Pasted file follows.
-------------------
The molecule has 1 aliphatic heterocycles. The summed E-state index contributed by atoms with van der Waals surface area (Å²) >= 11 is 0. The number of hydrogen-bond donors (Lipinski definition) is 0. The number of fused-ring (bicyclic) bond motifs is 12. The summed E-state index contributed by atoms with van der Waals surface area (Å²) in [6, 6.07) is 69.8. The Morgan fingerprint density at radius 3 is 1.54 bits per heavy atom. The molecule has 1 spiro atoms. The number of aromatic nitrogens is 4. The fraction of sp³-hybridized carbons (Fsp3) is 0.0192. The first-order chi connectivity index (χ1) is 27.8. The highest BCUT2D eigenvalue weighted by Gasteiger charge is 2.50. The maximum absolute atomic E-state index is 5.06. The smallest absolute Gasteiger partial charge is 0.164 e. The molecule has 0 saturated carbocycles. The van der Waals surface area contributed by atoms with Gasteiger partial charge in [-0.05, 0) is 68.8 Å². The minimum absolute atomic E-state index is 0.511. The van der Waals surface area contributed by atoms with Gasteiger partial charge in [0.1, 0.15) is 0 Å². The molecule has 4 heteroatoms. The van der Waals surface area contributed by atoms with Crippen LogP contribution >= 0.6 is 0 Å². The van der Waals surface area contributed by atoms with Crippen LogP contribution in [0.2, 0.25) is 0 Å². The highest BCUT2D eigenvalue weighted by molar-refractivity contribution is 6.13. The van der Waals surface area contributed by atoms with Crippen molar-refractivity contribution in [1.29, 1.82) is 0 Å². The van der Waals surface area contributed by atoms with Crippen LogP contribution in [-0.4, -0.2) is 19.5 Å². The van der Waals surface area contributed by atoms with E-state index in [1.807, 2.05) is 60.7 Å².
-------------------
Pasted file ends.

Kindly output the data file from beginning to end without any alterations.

The molecule has 1 aliphatic heterocycles. The summed E-state index contributed by atoms with van der Waals surface area (Å²) >= 11 is 0. The number of hydrogen-bond donors (Lipinski definition) is 0. The number of fused-ring (bicyclic) bond motifs is 12. The summed E-state index contributed by atoms with van der Waals surface area (Å²) in [6, 6.07) is 69.8. The Morgan fingerprint density at radius 3 is 1.54 bits per heavy atom. The molecule has 1 spiro atoms. The number of aromatic nitrogens is 4. The fraction of sp³-hybridized carbons (Fsp3) is 0.0192. The first-order chi connectivity index (χ1) is 27.8. The highest BCUT2D eigenvalue weighted by Gasteiger charge is 2.50. The maximum absolute atomic E-state index is 5.06. The smallest absolute Gasteiger partial charge is 0.164 e. The molecule has 0 saturated carbocycles. The van der Waals surface area contributed by atoms with Gasteiger partial charge in [-0.05, 0) is 68.8 Å². The minimum absolute atomic E-state index is 0.511. The van der Waals surface area contributed by atoms with Gasteiger partial charge in [0.1, 0.15) is 0 Å². The molecule has 4 heteroatoms. The van der Waals surface area contributed by atoms with Crippen LogP contribution >= 0.6 is 0 Å². The van der Waals surface area contributed by atoms with Crippen LogP contribution in [0.2, 0.25) is 0 Å². The highest BCUT2D eigenvalue weighted by molar-refractivity contribution is 6.13. The van der Waals surface area contributed by atoms with Crippen molar-refractivity contribution in [1.29, 1.82) is 0 Å². The van der Waals surface area contributed by atoms with Crippen LogP contribution in [-0.4, -0.2) is 19.5 Å². The van der Waals surface area contributed by atoms with E-state index in [1.807, 2.05) is 60.7 Å².